Tidal asymmetry and variability of bed shear stress and sediment bed flux at a site in San Francisco Bay, USA

By: , and 
Edited by: J.C. Winterwerp and C. Kranenburg



The relationship between sediment bed flux and bed shear stress during a pair of field experiments in a partially stratified estuary is examined in this paper. Time series of flow velocity, vertical density profiles, and suspended sediment concentration were measured continuously throughout the water column and intensely within 1 meter of the bed. These time series were analyzed to determine bed shear stress, vertical turbulent sediment flux, and mass of sediment suspended in the water column. Resuspension, as inferred from near-bed measurements of vertical turbulent sediment flux, was flood dominant, in accordance with the flood-dominant bed shear stress. Bathymetry-induced residual flow, gravitational circulation, and ebb tide salinity stratification contributed to the flood dominance. In addition to this flow-induced asymmetry, the erodibility of the sediment appears to increase during the first 2 hours of flood tide. Tidal asymmetry in bed shear stress and erodibility help explain an estuarine turbidity maximum that is present during flood tide but absent during ebb tide. Because horizontal advection was insignificant during most of the observation periods, the change in bed mass can be estimated from changes in the total suspended sediment mass. The square wave shape of the bed mass time series indicates that suspended sediment rapidly deposited in an unconsolidated or concentrated benthic suspension layer at slack tides and instantly resuspended when the shear stress became sufficiently large during a subsequent tide. The variability of bed mass associated with the spring/neap cycle (about 60 mg/cm2) is similar to that associated with the semidiurnal tidal cycle.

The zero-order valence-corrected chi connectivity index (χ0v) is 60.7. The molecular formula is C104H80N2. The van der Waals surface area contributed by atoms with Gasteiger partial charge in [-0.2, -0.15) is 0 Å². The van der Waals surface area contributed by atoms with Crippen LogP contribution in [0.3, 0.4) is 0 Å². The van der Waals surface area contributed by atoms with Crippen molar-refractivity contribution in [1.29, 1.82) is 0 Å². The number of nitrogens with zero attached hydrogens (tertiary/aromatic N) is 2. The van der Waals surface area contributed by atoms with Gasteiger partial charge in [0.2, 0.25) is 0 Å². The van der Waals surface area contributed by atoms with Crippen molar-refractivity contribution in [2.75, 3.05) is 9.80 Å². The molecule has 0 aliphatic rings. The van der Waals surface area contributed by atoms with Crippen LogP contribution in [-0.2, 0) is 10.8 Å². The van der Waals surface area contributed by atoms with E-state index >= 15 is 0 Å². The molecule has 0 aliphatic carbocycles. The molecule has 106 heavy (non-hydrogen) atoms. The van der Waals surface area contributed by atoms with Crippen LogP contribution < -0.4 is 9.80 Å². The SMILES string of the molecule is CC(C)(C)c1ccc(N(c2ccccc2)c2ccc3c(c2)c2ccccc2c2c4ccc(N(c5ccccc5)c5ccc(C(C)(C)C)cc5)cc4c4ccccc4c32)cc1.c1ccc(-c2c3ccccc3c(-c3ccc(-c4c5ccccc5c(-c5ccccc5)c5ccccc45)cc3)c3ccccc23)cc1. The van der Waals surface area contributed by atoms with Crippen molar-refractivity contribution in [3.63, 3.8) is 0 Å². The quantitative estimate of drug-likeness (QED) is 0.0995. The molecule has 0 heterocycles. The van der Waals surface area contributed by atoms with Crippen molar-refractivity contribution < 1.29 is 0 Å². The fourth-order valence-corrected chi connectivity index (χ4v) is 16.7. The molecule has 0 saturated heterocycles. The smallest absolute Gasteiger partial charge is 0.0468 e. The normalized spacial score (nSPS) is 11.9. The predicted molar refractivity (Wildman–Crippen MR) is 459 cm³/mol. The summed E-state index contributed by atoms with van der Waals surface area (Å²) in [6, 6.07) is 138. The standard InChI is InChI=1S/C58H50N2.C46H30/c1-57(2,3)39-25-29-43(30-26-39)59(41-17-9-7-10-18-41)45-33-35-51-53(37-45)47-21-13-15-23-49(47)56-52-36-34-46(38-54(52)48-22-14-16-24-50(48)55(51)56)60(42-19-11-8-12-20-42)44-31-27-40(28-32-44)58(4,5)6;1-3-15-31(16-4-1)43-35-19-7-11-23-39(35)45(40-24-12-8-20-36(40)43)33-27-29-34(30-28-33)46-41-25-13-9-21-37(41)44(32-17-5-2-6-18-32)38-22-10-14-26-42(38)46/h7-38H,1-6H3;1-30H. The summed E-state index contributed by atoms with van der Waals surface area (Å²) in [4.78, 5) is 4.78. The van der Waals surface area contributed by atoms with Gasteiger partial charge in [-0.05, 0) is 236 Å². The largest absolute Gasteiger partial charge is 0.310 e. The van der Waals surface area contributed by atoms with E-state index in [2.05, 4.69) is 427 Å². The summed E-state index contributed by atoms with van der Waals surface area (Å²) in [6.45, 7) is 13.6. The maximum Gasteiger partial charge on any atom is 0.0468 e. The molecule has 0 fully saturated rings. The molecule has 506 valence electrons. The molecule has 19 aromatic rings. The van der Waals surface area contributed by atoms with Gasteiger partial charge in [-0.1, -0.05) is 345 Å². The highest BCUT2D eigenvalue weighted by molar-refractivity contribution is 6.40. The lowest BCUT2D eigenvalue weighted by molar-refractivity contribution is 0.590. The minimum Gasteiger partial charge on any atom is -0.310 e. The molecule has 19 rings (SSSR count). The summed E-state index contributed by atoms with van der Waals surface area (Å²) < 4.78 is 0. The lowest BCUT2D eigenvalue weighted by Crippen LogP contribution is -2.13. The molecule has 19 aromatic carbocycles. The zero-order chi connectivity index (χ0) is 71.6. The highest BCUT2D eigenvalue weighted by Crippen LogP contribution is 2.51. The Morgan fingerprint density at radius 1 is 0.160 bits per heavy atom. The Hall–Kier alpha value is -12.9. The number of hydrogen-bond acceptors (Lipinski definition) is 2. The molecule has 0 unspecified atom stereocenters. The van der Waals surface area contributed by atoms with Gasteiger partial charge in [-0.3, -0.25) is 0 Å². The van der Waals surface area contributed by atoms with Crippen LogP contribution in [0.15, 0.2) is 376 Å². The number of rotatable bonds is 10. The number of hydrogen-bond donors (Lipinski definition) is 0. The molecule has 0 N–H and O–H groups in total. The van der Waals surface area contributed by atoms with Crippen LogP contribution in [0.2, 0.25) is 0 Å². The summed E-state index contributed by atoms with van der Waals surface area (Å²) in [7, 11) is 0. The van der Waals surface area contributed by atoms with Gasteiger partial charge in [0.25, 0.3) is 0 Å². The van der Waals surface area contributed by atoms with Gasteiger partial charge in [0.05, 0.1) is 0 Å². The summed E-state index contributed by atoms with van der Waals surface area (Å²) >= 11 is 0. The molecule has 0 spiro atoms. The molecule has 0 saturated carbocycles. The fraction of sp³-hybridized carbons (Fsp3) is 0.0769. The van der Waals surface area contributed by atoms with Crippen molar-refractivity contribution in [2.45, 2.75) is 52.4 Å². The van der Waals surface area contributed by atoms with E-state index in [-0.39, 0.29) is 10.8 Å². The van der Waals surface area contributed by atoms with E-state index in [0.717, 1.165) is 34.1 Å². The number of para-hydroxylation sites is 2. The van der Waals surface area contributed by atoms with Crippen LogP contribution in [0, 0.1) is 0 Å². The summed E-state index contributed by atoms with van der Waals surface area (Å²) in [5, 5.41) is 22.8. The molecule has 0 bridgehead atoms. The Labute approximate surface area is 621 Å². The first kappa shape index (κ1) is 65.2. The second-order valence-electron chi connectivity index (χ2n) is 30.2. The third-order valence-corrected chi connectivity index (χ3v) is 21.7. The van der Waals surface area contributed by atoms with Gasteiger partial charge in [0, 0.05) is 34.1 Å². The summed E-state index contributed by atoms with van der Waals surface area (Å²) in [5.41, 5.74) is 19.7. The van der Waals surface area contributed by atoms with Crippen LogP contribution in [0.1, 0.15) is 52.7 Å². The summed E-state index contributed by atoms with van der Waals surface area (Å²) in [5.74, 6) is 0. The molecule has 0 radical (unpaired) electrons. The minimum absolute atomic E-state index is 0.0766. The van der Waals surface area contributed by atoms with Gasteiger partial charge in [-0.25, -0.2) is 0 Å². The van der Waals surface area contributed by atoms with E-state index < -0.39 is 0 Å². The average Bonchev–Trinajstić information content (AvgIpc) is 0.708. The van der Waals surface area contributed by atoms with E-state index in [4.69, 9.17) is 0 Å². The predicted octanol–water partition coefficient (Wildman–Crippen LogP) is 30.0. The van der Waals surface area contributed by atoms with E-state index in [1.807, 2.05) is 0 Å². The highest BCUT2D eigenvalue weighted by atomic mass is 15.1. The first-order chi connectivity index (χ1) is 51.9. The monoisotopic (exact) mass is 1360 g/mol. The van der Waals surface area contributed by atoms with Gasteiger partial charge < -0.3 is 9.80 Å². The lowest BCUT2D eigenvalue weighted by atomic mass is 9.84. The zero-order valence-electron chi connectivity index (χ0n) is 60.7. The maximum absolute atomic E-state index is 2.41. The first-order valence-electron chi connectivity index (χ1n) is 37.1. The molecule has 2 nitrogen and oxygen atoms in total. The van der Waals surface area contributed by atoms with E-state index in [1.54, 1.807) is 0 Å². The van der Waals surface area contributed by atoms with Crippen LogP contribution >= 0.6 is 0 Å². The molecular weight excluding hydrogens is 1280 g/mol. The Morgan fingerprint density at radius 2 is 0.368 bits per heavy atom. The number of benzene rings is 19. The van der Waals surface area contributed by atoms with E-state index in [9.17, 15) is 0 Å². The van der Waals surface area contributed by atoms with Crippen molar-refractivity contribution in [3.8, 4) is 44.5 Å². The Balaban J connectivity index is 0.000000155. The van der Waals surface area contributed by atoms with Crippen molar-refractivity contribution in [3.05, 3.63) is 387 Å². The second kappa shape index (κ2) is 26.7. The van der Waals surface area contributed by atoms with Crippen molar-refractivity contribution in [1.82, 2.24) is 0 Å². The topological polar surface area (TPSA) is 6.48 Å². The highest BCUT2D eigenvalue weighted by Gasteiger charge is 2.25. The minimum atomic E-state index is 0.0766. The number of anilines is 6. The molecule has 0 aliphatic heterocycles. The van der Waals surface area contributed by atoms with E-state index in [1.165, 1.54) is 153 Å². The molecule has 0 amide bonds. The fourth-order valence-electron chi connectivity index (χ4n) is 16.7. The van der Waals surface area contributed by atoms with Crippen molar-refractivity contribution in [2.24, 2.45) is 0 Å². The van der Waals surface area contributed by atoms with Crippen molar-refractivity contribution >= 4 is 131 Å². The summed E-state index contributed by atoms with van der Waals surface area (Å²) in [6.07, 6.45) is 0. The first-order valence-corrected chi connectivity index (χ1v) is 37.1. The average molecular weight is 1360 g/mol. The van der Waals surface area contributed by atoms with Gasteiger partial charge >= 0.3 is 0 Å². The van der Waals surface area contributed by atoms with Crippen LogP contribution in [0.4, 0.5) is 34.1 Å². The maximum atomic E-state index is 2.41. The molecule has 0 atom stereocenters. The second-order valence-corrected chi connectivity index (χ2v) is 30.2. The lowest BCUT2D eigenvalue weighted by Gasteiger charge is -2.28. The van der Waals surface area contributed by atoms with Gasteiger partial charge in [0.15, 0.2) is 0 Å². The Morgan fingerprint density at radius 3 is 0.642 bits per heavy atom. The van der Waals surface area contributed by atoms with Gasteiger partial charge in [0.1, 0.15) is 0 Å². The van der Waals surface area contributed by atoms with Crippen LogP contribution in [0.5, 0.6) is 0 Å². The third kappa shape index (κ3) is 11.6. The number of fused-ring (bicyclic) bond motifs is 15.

Publication type Book chapter
Publication Subtype Book Chapter
Title Tidal asymmetry and variability of bed shear stress and sediment bed flux at a site in San Francisco Bay, USA
DOI 10.1016/S1568-2692(02)80010-9
Volume 5
Year Published 2002
Language English
Publisher Elsevier
Contributing office(s) California Water Science Center, San Francisco Bay-Delta, Pacific Regional Director's Office
Description 15 p.
Larger Work Type Book
Larger Work Title Fine sediment dynamics in the marine environment
First page 93
Last page 107
Country United States
State California
Other Geospatial San Francisco Bay
Online Only (Y/N) N
Additional Online Files (Y/N) N
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